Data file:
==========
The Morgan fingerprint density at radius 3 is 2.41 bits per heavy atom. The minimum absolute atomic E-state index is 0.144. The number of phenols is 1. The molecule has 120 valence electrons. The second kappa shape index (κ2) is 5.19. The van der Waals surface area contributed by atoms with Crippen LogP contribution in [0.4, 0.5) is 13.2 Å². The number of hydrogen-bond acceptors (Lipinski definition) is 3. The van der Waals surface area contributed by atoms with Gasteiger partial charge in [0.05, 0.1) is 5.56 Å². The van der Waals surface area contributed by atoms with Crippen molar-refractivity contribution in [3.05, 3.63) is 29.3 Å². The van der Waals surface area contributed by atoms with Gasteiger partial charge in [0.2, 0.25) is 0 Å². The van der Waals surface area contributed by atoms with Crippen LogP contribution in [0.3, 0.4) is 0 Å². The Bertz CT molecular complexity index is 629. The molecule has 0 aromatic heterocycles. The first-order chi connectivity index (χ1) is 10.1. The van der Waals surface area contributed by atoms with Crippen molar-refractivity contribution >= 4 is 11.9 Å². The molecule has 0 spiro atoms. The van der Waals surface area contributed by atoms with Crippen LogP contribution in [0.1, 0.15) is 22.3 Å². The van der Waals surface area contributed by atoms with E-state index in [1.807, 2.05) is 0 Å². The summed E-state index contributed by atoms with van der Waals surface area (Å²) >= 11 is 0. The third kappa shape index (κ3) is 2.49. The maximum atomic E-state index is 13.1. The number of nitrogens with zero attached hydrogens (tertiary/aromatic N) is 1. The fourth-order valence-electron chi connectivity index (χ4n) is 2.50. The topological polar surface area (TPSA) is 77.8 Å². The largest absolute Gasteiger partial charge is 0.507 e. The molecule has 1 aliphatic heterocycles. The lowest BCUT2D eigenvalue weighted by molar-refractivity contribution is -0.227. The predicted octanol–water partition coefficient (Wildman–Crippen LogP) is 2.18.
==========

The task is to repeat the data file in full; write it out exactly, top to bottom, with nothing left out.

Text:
The Morgan fingerprint density at radius 3 is 2.41 bits per heavy atom. The minimum absolute atomic E-state index is 0.144. The number of phenols is 1. The molecule has 120 valence electrons. The second kappa shape index (κ2) is 5.19. The van der Waals surface area contributed by atoms with Crippen LogP contribution in [0.4, 0.5) is 13.2 Å². The number of hydrogen-bond acceptors (Lipinski definition) is 3. The van der Waals surface area contributed by atoms with Gasteiger partial charge in [0.05, 0.1) is 5.56 Å². The van der Waals surface area contributed by atoms with Crippen molar-refractivity contribution in [3.05, 3.63) is 29.3 Å². The van der Waals surface area contributed by atoms with Gasteiger partial charge in [0.2, 0.25) is 0 Å². The van der Waals surface area contributed by atoms with Crippen LogP contribution in [0.3, 0.4) is 0 Å². The Bertz CT molecular complexity index is 629. The molecule has 0 aromatic heterocycles. The first-order chi connectivity index (χ1) is 10.1. The van der Waals surface area contributed by atoms with Crippen molar-refractivity contribution >= 4 is 11.9 Å². The molecule has 0 spiro atoms. The van der Waals surface area contributed by atoms with Crippen LogP contribution in [0.1, 0.15) is 22.3 Å². The van der Waals surface area contributed by atoms with E-state index in [1.807, 2.05) is 0 Å². The summed E-state index contributed by atoms with van der Waals surface area (Å²) >= 11 is 0. The third kappa shape index (κ3) is 2.49. The maximum atomic E-state index is 13.1. The number of nitrogens with zero attached hydrogens (tertiary/aromatic N) is 1. The fourth-order valence-electron chi connectivity index (χ4n) is 2.50. The topological polar surface area (TPSA) is 77.8 Å². The largest absolute Gasteiger partial charge is 0.507 e. The molecule has 1 aliphatic heterocycles. The lowest BCUT2D eigenvalue weighted by molar-refractivity contribution is -0.227. The predicted octanol–water partition coefficient (Wildman–Crippen LogP) is 2.18.